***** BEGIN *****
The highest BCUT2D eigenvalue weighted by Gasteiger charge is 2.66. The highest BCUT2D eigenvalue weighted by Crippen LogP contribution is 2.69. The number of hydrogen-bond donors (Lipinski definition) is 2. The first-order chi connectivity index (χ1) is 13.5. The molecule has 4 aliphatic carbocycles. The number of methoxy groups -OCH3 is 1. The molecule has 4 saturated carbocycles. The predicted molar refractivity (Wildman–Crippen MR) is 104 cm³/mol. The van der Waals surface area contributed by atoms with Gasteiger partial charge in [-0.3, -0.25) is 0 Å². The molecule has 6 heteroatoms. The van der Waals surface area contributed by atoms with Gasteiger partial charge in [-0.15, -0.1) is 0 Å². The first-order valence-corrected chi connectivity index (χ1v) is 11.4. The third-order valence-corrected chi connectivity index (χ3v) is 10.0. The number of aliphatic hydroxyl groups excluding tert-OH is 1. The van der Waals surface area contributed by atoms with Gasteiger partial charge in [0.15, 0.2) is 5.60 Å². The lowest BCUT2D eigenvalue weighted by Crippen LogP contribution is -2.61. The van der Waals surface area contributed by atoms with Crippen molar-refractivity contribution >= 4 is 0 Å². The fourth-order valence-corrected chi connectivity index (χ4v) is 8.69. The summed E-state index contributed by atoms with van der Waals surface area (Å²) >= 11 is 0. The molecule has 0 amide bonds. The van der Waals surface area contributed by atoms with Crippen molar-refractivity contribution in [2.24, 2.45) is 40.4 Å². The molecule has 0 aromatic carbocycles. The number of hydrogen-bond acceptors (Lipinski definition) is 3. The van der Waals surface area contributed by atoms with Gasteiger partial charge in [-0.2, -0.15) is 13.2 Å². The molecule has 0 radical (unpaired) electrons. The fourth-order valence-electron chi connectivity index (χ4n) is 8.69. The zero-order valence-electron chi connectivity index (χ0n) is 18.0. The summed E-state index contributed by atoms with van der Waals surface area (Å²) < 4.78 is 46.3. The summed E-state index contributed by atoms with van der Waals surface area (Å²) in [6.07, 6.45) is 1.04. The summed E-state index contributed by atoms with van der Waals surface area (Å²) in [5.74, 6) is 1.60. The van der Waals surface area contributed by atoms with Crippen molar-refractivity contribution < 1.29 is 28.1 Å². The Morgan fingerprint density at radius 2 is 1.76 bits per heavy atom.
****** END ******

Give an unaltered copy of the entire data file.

The highest BCUT2D eigenvalue weighted by Gasteiger charge is 2.66. The highest BCUT2D eigenvalue weighted by Crippen LogP contribution is 2.69. The number of hydrogen-bond donors (Lipinski definition) is 2. The first-order chi connectivity index (χ1) is 13.5. The molecule has 4 aliphatic carbocycles. The number of methoxy groups -OCH3 is 1. The molecule has 4 saturated carbocycles. The predicted molar refractivity (Wildman–Crippen MR) is 104 cm³/mol. The van der Waals surface area contributed by atoms with Gasteiger partial charge in [-0.3, -0.25) is 0 Å². The molecule has 6 heteroatoms. The van der Waals surface area contributed by atoms with Gasteiger partial charge in [-0.15, -0.1) is 0 Å². The first-order valence-corrected chi connectivity index (χ1v) is 11.4. The third-order valence-corrected chi connectivity index (χ3v) is 10.0. The number of aliphatic hydroxyl groups excluding tert-OH is 1. The van der Waals surface area contributed by atoms with Gasteiger partial charge in [0.15, 0.2) is 5.60 Å². The lowest BCUT2D eigenvalue weighted by Crippen LogP contribution is -2.61. The van der Waals surface area contributed by atoms with Crippen molar-refractivity contribution >= 4 is 0 Å². The fourth-order valence-corrected chi connectivity index (χ4v) is 8.69. The summed E-state index contributed by atoms with van der Waals surface area (Å²) >= 11 is 0. The molecule has 0 amide bonds. The van der Waals surface area contributed by atoms with Crippen molar-refractivity contribution in [2.24, 2.45) is 40.4 Å². The molecule has 0 aromatic carbocycles. The number of hydrogen-bond acceptors (Lipinski definition) is 3. The van der Waals surface area contributed by atoms with Gasteiger partial charge in [-0.2, -0.15) is 13.2 Å². The molecule has 0 radical (unpaired) electrons. The fourth-order valence-electron chi connectivity index (χ4n) is 8.69. The zero-order valence-electron chi connectivity index (χ0n) is 18.0. The summed E-state index contributed by atoms with van der Waals surface area (Å²) < 4.78 is 46.3. The summed E-state index contributed by atoms with van der Waals surface area (Å²) in [6.07, 6.45) is 1.04. The summed E-state index contributed by atoms with van der Waals surface area (Å²) in [5.74, 6) is 1.60. The van der Waals surface area contributed by atoms with Crippen molar-refractivity contribution < 1.29 is 28.1 Å². The Morgan fingerprint density at radius 2 is 1.76 bits per heavy atom.